Leadership Caffeine™—“It’s Not What You Preach, it’s What You Tolerate”

The title of this post is drawn from the book, “Extreme Ownership: How U.S. Navy SEALs Lead and Win,” by Jocko Willink and Leif Babin. These warrior heroes do an outstanding job relating the lessons from life or death circumstances to our significantly safer corporate and business pursuits. The lessons on ultimate accountability and the many examples and approaches of leadership in action are incredibly relevant for all of us.

The theme of “extreme ownership” is an appropriate clubbing over the head that you as the leader own every problem, miscue, misfire and general problem on your team. It’s not the fault of your team members if something goes wrong, it’s your fault as the leader. If the results fall short, it’s not because your team members failed, it is because you failed to plan, clarify, communicate, teach, train or guide execution properly.

Too many of us are quick to point our fingers when it comes to explaining why something misfired. Just a few of the many excuses for poor performance I’ve encountered in the past few months:

  • “Corporate did not provide us the investment we need,”
  • “The budget passed down from on high was unreasonable,
  • “The mid-market sales team failed to execute their plan,”

In all three cases, it is the leader’s  job to execute the assigned mission, regardless of investment and personal opinion of the budget. As for the team, if they failed, it’s the leader, not the team.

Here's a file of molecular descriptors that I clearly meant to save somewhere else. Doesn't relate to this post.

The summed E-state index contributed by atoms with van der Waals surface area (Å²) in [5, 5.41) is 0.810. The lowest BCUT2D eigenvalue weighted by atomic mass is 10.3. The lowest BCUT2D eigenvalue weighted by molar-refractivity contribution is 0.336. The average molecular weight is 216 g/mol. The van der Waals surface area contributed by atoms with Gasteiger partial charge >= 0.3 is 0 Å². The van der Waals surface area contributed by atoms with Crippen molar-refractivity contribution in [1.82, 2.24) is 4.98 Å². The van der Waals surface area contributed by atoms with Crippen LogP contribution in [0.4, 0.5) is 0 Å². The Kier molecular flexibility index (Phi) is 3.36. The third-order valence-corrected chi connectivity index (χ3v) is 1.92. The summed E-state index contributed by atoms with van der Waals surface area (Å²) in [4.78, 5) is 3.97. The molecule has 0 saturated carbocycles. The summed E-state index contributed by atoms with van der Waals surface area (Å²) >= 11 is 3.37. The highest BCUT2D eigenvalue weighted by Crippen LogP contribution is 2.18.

This tendency to assign and not own fault is a failure of leadership and leadership character.

The next time you are tempted to look around and explain why something on your watch failed, stare into the mirror and own up: “I failed. It was my fault, and here’s what I am going to do to fix it going forward.”

We need more extreme ownership in this world.

The phrase, “It’s not what you preach, it’s what you tolerate,” is a wake-up call for any leader dealing with a poor performing team or one of those brilliant but toxic characters that are found in almost every workplace. We allow problems to linger or performance to suffer, applying duct-tape and band-aids and a heaping helping of hope, and when nothing improves, we grow frustrated, looking for others to blame for the shortcomings and shortfalls.

Part of extreme ownership is recognizing that we truly do get what we tolerate. If we tolerate the aberrant and toxic behaviors of one team member, we will end up with a dysfunctional team. If we apply different standards of accountability to groups or individuals, we will get varying levels of suboptimal results.

Ironically, I see this leadership and accountability issue manifest most often at senior levels, where many CEOs struggle to get their direct reports to play nice together in pursuit of strategy and execution. In reality, the CEO who is struggling with this issue has made it clear that she tolerates lack of unity.

The results never change when you tolerate something less than high performance.

The Bottom-Line for Now:

In a world filled with finger-pointing politicians, broke state and city governments and vexing global challenges, it can truly be said. “we get what we tolerate.” Whether it’s in business or in our public institutions, let’s adopt an extreme ownership mentality to promote positive change. Anything less is a prescription for failure.

text signature for Art


See more posts in the Leadership Caffeine™ series.

Read More of Art’s Motivational Writing on Leadership and Management at About.com!

Art Petty serves senior executives and management teams as a performance coach and strategy facilitator. Art is a popular keynote speaker focusing on helping professionals and organizations learn to survive and thrive in an era of change. Additionally, Art’s books are widely used in leadership development programs. To learn more or discuss a challenge, contact Art.